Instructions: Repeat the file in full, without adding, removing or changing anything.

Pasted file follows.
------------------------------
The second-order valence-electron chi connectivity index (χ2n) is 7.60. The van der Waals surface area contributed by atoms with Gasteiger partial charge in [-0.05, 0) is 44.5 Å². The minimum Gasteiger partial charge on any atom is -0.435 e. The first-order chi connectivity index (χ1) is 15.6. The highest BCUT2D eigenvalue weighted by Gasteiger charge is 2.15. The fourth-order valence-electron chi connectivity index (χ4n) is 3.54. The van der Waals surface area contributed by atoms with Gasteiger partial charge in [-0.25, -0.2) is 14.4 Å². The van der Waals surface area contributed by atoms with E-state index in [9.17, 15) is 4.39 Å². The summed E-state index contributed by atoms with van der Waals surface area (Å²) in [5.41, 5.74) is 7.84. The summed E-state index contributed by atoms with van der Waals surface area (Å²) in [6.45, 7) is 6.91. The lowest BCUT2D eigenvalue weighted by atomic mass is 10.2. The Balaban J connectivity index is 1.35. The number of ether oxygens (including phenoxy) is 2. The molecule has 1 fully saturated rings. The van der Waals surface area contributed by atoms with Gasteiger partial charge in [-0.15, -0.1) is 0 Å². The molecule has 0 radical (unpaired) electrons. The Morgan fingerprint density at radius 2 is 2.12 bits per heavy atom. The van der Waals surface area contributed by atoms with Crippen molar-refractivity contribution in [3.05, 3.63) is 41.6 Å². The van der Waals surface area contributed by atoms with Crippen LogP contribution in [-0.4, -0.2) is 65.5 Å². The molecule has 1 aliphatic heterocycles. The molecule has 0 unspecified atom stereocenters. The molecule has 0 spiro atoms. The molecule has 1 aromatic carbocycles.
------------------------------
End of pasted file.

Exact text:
The second-order valence-electron chi connectivity index (χ2n) is 7.60. The van der Waals surface area contributed by atoms with Gasteiger partial charge in [-0.05, 0) is 44.5 Å². The minimum Gasteiger partial charge on any atom is -0.435 e. The first-order chi connectivity index (χ1) is 15.6. The highest BCUT2D eigenvalue weighted by Gasteiger charge is 2.15. The fourth-order valence-electron chi connectivity index (χ4n) is 3.54. The van der Waals surface area contributed by atoms with Gasteiger partial charge in [-0.25, -0.2) is 14.4 Å². The van der Waals surface area contributed by atoms with E-state index in [9.17, 15) is 4.39 Å². The summed E-state index contributed by atoms with van der Waals surface area (Å²) in [5.41, 5.74) is 7.84. The summed E-state index contributed by atoms with van der Waals surface area (Å²) in [6.45, 7) is 6.91. The lowest BCUT2D eigenvalue weighted by atomic mass is 10.2. The Balaban J connectivity index is 1.35. The number of ether oxygens (including phenoxy) is 2. The molecule has 1 fully saturated rings. The van der Waals surface area contributed by atoms with Gasteiger partial charge in [-0.15, -0.1) is 0 Å². The molecule has 0 radical (unpaired) electrons. The Morgan fingerprint density at radius 2 is 2.12 bits per heavy atom. The van der Waals surface area contributed by atoms with Crippen molar-refractivity contribution in [3.05, 3.63) is 41.6 Å². The van der Waals surface area contributed by atoms with Crippen LogP contribution in [-0.4, -0.2) is 65.5 Å². The molecule has 1 aliphatic heterocycles. The molecule has 0 unspecified atom stereocenters. The molecule has 0 spiro atoms. The molecule has 1 aromatic carbocycles.